|►||Choosing A Career|
|►||The Importance of Knowing Yourself|
|►||Exploring Education Options|
|►||Looking for Work|
|►||Growing your Career|
|►||Where to find Professional Advice|
Careers rarely develop the way we plan them. Our career path often takes many twists and turns, with particular events, choices and people influencing our direction.
We asked Lynsey Gargan from STEPS to give some advice for people considering this job:
|With regard to education I say don't worry if you think you have the wrong subjects in school. I certainly didn't have the subjects you would typically expect.
There are a number of courses that cater to different backgrounds. The most important thing is to do your research. Go to open days, talk to the colleges and generally just find out what exactly you would be getting in to.
Don't just take for granted you know what a certain course or career is all about. Think about what you like to do, and not just necessarily in school, if you find yourself being curious about how things work or how thing are made, it's a good indication that you could like something like engineering.
One of the best things about engineering is that it really can be your passport to the world. There are great travel opportunities within the industry and chances to be involved in the next big thing.
Practically every man-made product around you came from a manufacturing plant, it's a huge industry with a lot of different avenues to take. Innovation is a really big part of what engineers do. The desire to be creative and improve production and processes is an important attribute for a manufacturing engineer.
|►||Guide to Self Assessment|
|►||Agriculture, Horticulture, Forestry & Food|
|►||Animals & Veterinary Science|
|►||Maritime, Fishing & Aquaculture|
|►||Building, Construction & Property|
|►||Chemical, Biomedical & Pharmaceutical Sciences|
|►||Computers & ICT|
|►||Earth Science & Environment|
|►||Electrical & Electronic Engineering|
|►||Mechanical Engineering & Manufacturing|
|►||Physical & Mathematical
|►||Space Science & Technology|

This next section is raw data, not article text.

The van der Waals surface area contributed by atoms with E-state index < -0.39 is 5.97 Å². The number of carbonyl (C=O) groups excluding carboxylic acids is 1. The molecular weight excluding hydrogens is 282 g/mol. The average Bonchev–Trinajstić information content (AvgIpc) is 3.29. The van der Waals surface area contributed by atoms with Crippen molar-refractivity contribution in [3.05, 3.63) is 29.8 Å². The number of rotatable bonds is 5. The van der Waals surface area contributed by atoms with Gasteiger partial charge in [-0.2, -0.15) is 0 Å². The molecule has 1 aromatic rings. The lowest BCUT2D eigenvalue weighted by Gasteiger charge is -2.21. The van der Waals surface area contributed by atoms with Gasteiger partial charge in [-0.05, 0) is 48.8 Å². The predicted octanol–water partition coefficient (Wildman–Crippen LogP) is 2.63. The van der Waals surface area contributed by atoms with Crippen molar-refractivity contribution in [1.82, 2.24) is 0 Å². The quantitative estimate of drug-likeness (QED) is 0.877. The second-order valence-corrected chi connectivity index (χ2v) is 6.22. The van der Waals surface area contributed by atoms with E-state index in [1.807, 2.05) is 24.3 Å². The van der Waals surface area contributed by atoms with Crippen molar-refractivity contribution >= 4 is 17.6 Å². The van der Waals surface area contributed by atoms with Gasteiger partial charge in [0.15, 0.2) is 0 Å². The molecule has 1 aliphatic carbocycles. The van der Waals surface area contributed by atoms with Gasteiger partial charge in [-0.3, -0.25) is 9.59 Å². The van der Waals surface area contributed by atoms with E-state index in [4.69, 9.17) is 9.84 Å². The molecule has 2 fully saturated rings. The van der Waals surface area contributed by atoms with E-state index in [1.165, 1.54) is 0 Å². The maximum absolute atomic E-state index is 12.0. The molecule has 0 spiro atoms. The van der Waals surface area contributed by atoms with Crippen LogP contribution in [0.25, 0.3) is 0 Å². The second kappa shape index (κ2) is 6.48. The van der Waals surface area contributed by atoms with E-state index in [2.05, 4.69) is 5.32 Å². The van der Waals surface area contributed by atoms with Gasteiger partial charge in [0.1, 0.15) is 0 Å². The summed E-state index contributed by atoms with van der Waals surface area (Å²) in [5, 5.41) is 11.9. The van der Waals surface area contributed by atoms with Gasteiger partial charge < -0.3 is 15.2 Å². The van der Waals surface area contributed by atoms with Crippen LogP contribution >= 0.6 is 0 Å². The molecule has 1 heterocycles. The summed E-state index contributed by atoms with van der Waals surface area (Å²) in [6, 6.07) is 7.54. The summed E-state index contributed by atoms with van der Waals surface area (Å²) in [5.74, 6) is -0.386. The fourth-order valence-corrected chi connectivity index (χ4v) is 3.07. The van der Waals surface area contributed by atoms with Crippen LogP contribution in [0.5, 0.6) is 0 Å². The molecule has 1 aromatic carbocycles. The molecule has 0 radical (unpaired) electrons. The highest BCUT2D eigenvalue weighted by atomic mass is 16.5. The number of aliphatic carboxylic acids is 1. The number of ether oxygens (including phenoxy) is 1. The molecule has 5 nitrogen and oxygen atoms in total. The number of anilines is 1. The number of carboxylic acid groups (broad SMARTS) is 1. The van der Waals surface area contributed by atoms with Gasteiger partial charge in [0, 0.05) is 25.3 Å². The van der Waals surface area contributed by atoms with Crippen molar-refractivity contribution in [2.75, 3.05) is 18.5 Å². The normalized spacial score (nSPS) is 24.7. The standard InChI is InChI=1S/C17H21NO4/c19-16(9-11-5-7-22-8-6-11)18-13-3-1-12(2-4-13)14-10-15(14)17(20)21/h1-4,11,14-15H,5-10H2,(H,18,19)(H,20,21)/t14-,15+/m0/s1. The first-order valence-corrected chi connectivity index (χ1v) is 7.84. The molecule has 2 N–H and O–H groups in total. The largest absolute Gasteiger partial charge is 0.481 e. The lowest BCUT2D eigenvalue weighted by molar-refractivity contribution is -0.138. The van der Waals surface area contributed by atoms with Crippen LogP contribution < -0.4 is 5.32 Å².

|►||Accountancy & Taxation|
& Public Relations
|►||Banking, Insurance &
|►||Business Organisation &
|►||Clerical & Administration|
|►||Sales, Retail & Purchasing|
|►||Transport & Logistics|
|►||The Irish Education System|
|►||School & College Education|
|►||Government Upskilling Initiatives|
|►||Guide to Studying Abroad|
|►||Studying in the UK|
|►||Studying in Europe|
|►||Studying in the USA|
|►||Studying in Australia or New Zealand|
|Kerry College of Further Education|
|Castlebar College of Further Education|
|Tuesday 26 September.|
|University College Dublin - UCD - Guidance Counsellor's Seminar|
|Tuesday 26 September.|
|Cork Institute of Technology - CIT - CIT Careers & Employability Fair|
|Friday 29 September.|
|IT Sligo - AbbVie Sports Scholarship & Internship|
|Thursday 5 October.|
|Gurteen Agricultural College - Open Day|
|Friday 6 October.|
|Kildalton Agricultural & Horticultural College - Open Day|
View all 
|►||The Changing World of Work|
|►||Career Stories from around Ireland|
|►||Types of Employment|
|►||Changing Career Direction|
|►||Starting Your Own Business|
Most of these occupations require qualifications at NFQ Levels 7 or 8 (Ordinary / Honours Degrees) but some do not.
A considerable amount of work-related skill, knowledge, or experience is needed for these occupations. For example, you may need to complete three - four years of college and work for several years in the career area to be considered qualified.
Employees in these occupations usually need several years of work-related experience, on-the-job training, and/or vocational training.
Job Zone Examples
Many of these occupations involve coordinating, supervising, managing, or training others. Examples include accountants, sales managers, computer programmers, chemists, environmental engineers, criminal investigators, and financial analysts.
(thousands per year)*
18 - 28
Last Updated: March, 2017
|* The lower figures typically reflect starting salaries. Higher salaries are awarded to those with greater experience and responsibility. Positions in Dublin sometimes command higher salaries.|
Leads people in exercise activities. He or she works with individuals or groups, providing both instruction and motivation.
The following is a list of the most commonly reported tasks and activities for this occupation
|Conduct needs assessments or surveys to determine interest in, or satisfaction with, wellness and fitness programs, events, or services.|
|Conduct or facilitate training sessions or seminars for wellness and fitness staff.|
|Demonstrate proper operation of fitness equipment, such as resistance machines, cardio machines, free weights, or fitness assessment devices.|
|Develop fitness or wellness classes, such as yoga, aerobics, strength training, or aquatics, ensuring a diversity of class offerings.|
|Develop marketing campaigns to promote a healthy lifestyle or participation in fitness or wellness programs.|
|Develop or coordinate fitness and wellness programs or services.|
|Interpret insurance data or Health Reimbursement Account (HRA) data to develop programs that address specific needs of target populations.|
|Maintain or arrange for maintenance of fitness equipment or facilities.|
|Maintain wellness- and fitness-related schedules, records, or reports.|
|Manage or oversee fitness or recreation facilities, ensuring safe and clean facilities and equipment.|
A detailed description of this occupation can be found on a number of online databases. Follow the link(s) below to access this information:
Note: you will be leaving the CareersPortal Site
|Life Coach - from: N.C.S. [UK]|
|Pilates Teacher - from: N.C.S. [UK]|
|Rosin McGrath Personal Trainer|